They have been locked in a near permanent state of confrontation for six decades, stopping only to make feeble overtures of peace to pacify onlookers. These 63-year-olds have great reserves of animosity left over from 1947. They renew their peace pledges often but test each other’s patience daily. And they get flustered easily, which makes them the two most predictable nations in the neighbourhood. When they are not exchanging words, they are exchanging fire. If nothing else, cyber armies from both sides have been seen invading ‘enemy’ websites. With their history of violence and a tendency to overreact, many wonder if Pakistan and India can ever break the pattern and maybe, just maybe, consider the merits of peace instead of dreaming about the spoils of war.

Both nations have a rich culture, an admirable stock…

BOOK REVIEW: The Last Sunset — The Rise & Fall of the Lahore Durbar Author: Amarinder Singh

Thanks to Liberty Books for the review copy

Published in Daily Times under the heading: Lahore Durbar in free fall

Reviewed by Afrah Jamal

After the Mughals exited, but before the British arrived, the Lahore Durbar was presided over by Maharaja Ranjit Singh Bahadur, affectionately known as the ‘Lion of Lahore’, who makes a brief appearance in Amarinder Singh’s narrative, but leaves a lasting impression on his history.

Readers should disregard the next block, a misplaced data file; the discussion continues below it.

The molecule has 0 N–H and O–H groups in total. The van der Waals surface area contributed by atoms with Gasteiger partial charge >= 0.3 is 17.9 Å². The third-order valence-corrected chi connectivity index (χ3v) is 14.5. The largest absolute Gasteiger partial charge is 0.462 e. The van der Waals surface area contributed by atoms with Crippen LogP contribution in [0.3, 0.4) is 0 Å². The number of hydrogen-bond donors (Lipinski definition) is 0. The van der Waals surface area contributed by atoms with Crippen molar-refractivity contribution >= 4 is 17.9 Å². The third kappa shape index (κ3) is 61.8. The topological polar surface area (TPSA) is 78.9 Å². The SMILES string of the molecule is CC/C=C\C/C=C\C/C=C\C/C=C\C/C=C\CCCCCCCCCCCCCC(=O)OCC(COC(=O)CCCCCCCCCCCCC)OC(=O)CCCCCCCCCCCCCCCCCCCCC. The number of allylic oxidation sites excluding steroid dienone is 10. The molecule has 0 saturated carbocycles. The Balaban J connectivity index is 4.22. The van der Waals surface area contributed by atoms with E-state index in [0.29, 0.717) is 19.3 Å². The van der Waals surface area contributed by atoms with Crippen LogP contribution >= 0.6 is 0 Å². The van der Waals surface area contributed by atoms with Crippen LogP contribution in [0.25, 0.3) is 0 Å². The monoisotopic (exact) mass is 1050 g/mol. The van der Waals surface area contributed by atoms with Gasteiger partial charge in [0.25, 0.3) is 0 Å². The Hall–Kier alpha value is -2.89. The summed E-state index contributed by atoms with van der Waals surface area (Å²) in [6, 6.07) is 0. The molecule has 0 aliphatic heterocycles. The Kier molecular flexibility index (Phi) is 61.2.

Ranjit Singh, who has been described in the book as a great man and an outstanding military commander, was a mass of contradictions. For instance, he was against the death penalty but not averse to robbing widows, believed treaties were meant to be broken but treated the vanquished with kindness, and thought nothing of inviting guests only to divest them of their most prized possession — like the Kohinoor diamond. He may have spent the better part of the day leading military campaigns, yet he did not always harbour territorial designs and is said to have waged a war on hi…